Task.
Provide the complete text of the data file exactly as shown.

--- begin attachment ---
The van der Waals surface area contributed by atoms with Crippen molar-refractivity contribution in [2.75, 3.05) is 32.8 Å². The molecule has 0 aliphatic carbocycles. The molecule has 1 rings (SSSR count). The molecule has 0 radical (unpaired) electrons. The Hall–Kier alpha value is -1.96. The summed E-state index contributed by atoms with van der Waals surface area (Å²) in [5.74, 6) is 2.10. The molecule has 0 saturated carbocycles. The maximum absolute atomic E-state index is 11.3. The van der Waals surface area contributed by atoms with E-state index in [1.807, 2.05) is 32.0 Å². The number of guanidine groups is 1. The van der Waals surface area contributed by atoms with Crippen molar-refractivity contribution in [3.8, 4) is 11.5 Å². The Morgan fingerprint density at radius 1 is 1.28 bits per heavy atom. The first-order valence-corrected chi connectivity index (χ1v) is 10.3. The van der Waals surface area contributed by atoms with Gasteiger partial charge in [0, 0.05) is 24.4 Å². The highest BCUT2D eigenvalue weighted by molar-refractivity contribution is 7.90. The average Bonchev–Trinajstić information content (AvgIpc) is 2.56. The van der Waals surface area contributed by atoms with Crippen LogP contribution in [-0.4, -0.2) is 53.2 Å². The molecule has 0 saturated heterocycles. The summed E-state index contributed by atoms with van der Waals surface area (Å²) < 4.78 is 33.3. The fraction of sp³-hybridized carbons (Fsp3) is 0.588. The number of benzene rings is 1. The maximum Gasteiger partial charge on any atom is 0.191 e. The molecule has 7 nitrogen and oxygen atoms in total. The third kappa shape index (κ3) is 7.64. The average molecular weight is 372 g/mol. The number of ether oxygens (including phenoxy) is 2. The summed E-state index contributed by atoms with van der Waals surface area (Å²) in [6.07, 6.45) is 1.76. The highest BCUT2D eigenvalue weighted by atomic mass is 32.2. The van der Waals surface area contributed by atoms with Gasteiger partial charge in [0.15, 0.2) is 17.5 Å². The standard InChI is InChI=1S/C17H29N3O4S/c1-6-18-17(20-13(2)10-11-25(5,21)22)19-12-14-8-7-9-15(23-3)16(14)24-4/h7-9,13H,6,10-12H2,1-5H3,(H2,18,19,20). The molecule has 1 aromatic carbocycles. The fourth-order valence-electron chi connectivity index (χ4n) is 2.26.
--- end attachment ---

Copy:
The van der Waals surface area contributed by atoms with Crippen molar-refractivity contribution in [2.75, 3.05) is 32.8 Å². The molecule has 0 aliphatic carbocycles. The molecule has 1 rings (SSSR count). The molecule has 0 radical (unpaired) electrons. The Hall–Kier alpha value is -1.96. The summed E-state index contributed by atoms with van der Waals surface area (Å²) in [5.74, 6) is 2.10. The molecule has 0 saturated carbocycles. The maximum absolute atomic E-state index is 11.3. The van der Waals surface area contributed by atoms with E-state index in [1.807, 2.05) is 32.0 Å². The number of guanidine groups is 1. The van der Waals surface area contributed by atoms with Crippen molar-refractivity contribution in [3.8, 4) is 11.5 Å². The Morgan fingerprint density at radius 1 is 1.28 bits per heavy atom. The first-order valence-corrected chi connectivity index (χ1v) is 10.3. The van der Waals surface area contributed by atoms with Gasteiger partial charge in [0, 0.05) is 24.4 Å². The highest BCUT2D eigenvalue weighted by molar-refractivity contribution is 7.90. The average Bonchev–Trinajstić information content (AvgIpc) is 2.56. The van der Waals surface area contributed by atoms with Crippen LogP contribution in [-0.4, -0.2) is 53.2 Å². The molecule has 0 saturated heterocycles. The summed E-state index contributed by atoms with van der Waals surface area (Å²) < 4.78 is 33.3. The fraction of sp³-hybridized carbons (Fsp3) is 0.588. The number of benzene rings is 1. The maximum Gasteiger partial charge on any atom is 0.191 e. The molecule has 7 nitrogen and oxygen atoms in total. The third kappa shape index (κ3) is 7.64. The average molecular weight is 372 g/mol. The number of ether oxygens (including phenoxy) is 2. The summed E-state index contributed by atoms with van der Waals surface area (Å²) in [6.07, 6.45) is 1.76. The highest BCUT2D eigenvalue weighted by atomic mass is 32.2. The van der Waals surface area contributed by atoms with Gasteiger partial charge in [0.15, 0.2) is 17.5 Å². The standard InChI is InChI=1S/C17H29N3O4S/c1-6-18-17(20-13(2)10-11-25(5,21)22)19-12-14-8-7-9-15(23-3)16(14)24-4/h7-9,13H,6,10-12H2,1-5H3,(H2,18,19,20). The molecule has 1 aromatic carbocycles. The fourth-order valence-electron chi connectivity index (χ4n) is 2.26.